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Savages, Romans, and DespotsThinking about Others from Montaigne to Herder$
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Robert Launay

Print publication date: 2018

Print ISBN-13: 9780226575254

Published to Chicago Scholarship Online: May 2019

DOI: 10.7208/chicago/9780226575421.001.0001

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Ancients, Moderns, and Others: Fontenelle and Temple

Ancients, Moderns, and Others: Fontenelle and Temple

Chapter:
(p.106) Seven Ancients, Moderns, and Others: Fontenelle and Temple
Source:
Savages, Romans, and Despots
Author(s):

Robert Launay

Publisher:
University of Chicago Press
DOI:10.7208/chicago/9780226575421.003.0007

In 1687, the Quarrel of the Ancients and the Moderns erupted in the French Academy when a poem was recited claiming that the achievements of France under Louis XIV exceeded those of the Ancients. This chapter examines the writings of two major protagonists in the Quarrel, Fontenelle in France and Sir William Temple in England. In their arguments, both writers not only compared Ancients to Moderns but also, in different ways, non-Europeans. For Fontenelle, knowledge, particularly scientific knowledge, is cumulative. He compared Native American mythology to that of the Greeks and Romans, and even imagined a time in the future when Native Americans might consider French thinkers in the way that the Moderns considered the Ancients. Temple contested the idea that knowledge was cumulative, preferring the oldest writers to their successors and even oral to written learning, suggesting that the very source of Ancient Greek learning might have been India and China. In another essay “On Heroic Vitrue”, he avoided examples from the ancient world in favor of more distant peoples: China, Peru, Scythians, and Arabs, preferring the virtues of good government as practiced in China and Peru over the military prowess of Scythians and Arabs.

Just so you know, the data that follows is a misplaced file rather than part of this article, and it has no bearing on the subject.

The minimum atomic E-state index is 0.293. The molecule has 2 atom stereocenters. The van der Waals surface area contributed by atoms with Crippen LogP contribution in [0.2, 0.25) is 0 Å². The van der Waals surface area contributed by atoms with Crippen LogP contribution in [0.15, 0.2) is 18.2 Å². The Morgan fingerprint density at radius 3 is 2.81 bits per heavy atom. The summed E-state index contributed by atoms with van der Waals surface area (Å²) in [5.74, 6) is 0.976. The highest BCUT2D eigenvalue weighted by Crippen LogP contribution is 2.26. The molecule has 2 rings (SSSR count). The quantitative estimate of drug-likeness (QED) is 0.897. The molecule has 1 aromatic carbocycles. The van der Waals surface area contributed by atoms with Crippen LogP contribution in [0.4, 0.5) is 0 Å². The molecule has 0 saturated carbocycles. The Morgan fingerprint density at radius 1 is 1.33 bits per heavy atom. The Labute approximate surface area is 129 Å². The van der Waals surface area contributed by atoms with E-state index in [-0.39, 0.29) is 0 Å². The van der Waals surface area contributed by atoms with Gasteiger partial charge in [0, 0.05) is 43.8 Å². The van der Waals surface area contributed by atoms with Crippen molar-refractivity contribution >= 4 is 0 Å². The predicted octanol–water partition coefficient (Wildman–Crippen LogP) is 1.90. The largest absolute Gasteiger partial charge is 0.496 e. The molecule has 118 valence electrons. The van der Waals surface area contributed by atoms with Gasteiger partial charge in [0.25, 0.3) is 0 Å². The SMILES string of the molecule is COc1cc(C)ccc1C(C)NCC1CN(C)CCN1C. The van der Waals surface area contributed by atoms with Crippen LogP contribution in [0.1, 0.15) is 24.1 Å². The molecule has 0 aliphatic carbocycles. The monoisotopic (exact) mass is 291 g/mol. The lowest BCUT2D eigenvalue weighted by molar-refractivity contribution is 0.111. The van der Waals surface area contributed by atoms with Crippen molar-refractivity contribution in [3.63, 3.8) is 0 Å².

Keywords:   quarrel of the ancients and the moderns, Fontenelle, William Temple, Native Americans, China, Peru, Scythians, Arabs, France, England

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